Ric Urban, Chief Conservation Officer at Newport Aquarium, was appointed by the Association of Zoos and Aquariums (AZA) to be the Program Coordinator for the AZA SAFE African Penguin Individual Identification Project.

Ric Urban, Chief Conservation Officer at Newport Aquarium, was appointed by the Association of Zoos and Aquariums (AZA) to be the Program Coordinator for the AZA SAFE African Penguin Individual Identification Project.

The Newport Aquarium is playing an integral part of this conservation plan.  Passive Integrated Transponders (PIT) Tags are being used as part of the Individual Identification Project that the Newport Aquarium is responsible for coordinating.  A collaboration of AZA Partners – The Racine Zoo, Northeastern Zoo of Wisconsin, the Maryland Zoo, Sea World and the WAVE Foundation at the Newport Aquarium as well as our South African Partners are working together to individually identify 10% of the world’s population of African Penguins over the next 3 years. PIT Tagging will allow biologists to assess longevity and survival, nest site, natal site and mate fidelity, inter-colony movement, and many other metrics that will be helpful to management of the species.

Now is the time to Act – you can make a difference during African Penguin Awareness Week.  Everyone can contribute to the conservation of African Penguins by visiting the Newport Aquarium.  By visiting the Newport Aquarium Gift Shop, you can make a contribution to “Dollars to Conservation” when you purchase anything in the store, or you can just make a donation at the desk.  All the proceeds during this week to “Dollars for Conservation” will go directly to support SANCCOB and the rescue, rehabilitation and release of African Penguins.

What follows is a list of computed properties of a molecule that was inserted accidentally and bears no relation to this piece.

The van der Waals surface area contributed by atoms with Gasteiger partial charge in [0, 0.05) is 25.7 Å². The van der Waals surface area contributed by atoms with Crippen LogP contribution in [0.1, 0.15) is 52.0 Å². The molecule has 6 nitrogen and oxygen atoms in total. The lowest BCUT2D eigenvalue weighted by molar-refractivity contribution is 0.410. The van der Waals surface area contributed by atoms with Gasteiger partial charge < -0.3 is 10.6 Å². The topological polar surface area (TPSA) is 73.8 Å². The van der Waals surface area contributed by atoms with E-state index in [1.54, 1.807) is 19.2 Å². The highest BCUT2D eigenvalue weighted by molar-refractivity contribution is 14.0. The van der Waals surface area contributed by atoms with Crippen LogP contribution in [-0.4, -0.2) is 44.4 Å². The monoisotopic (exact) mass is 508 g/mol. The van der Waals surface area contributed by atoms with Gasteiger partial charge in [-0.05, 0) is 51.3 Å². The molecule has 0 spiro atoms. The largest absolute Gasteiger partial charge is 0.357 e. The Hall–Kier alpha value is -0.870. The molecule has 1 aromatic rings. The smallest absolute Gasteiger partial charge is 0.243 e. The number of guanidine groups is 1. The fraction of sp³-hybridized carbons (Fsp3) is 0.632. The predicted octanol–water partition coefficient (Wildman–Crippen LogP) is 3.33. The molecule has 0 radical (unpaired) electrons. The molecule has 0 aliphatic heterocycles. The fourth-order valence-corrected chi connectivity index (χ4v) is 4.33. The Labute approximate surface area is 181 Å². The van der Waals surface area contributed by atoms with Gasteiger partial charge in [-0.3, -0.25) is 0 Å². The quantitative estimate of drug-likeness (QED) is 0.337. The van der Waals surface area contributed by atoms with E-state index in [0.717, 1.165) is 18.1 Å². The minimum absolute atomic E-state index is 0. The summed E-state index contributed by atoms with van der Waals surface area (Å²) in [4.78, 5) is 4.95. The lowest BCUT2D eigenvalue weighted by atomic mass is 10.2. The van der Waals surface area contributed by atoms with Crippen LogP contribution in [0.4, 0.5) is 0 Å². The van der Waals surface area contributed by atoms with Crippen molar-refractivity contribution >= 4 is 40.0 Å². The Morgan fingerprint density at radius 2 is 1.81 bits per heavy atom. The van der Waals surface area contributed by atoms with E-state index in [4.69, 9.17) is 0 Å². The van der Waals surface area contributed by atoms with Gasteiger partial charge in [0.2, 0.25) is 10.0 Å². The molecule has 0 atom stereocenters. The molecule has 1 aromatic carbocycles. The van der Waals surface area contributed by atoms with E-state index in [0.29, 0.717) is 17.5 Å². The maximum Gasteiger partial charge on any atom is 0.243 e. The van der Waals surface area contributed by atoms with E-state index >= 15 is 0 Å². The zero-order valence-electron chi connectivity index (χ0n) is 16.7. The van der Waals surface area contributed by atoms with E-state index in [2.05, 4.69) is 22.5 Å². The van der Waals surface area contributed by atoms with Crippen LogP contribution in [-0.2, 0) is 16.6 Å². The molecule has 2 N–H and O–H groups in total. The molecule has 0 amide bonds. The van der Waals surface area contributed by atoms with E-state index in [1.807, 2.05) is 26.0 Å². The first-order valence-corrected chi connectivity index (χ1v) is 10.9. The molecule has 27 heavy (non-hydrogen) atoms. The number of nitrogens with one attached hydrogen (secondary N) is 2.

The African Penguin is an endangered species, threatened with extinction that needs our help.  You can learn more about how to contribute by visiting, or

Celebrate African Penguin Awareness Day by helping this adorable endangered species

By Madison Wallace, Newport Aquarium PR Aide

NEWPORT, Ky. — If you’ve been to Newport Aquarium, you’ve probably heard about, or even met, one of our beloved African penguins.

Oct. 17 is the perfect day to celebrate these birds with African Penguin Awareness Day, a day dedicated to raising awareness for African penguins and the factors threatening their species.

“African Penguin Awareness Day is an opportunity for us to celebrate these unique birds, along with bringing awareness to their status as an endangered species,” said Ric Urban, chief conservation officer at Newport Aquarium and resident penguin expert.

This international holiday was established by Southern African Foundation for the Conservation of Coastal Birds (SANCCOB), an organization supported by the WAVE Foundation, Newport Aquarium’s nonprofit partner.

African penguins 2

“The Conductor” by Flickr user Roger Smith. Boulders Penguin Colony, Cape Town, South Africa.

One of SANCCOB’s most significant projects is known as chick bolstering and involves the rescue, rehabilitation and eventual release of African penguin chicks that have been orphaned or injured.

In the wild, these warm-weather penguins can be found living in colonies on the coastal islands that dot the shore of South Africa and Namibia.

They prefer to eat anchovies, sardines and the occasional mollusk, and generally consume 14 percent of their weight in fish daily; the equivalent of a 150-pound person eating 21 pounds of food a day!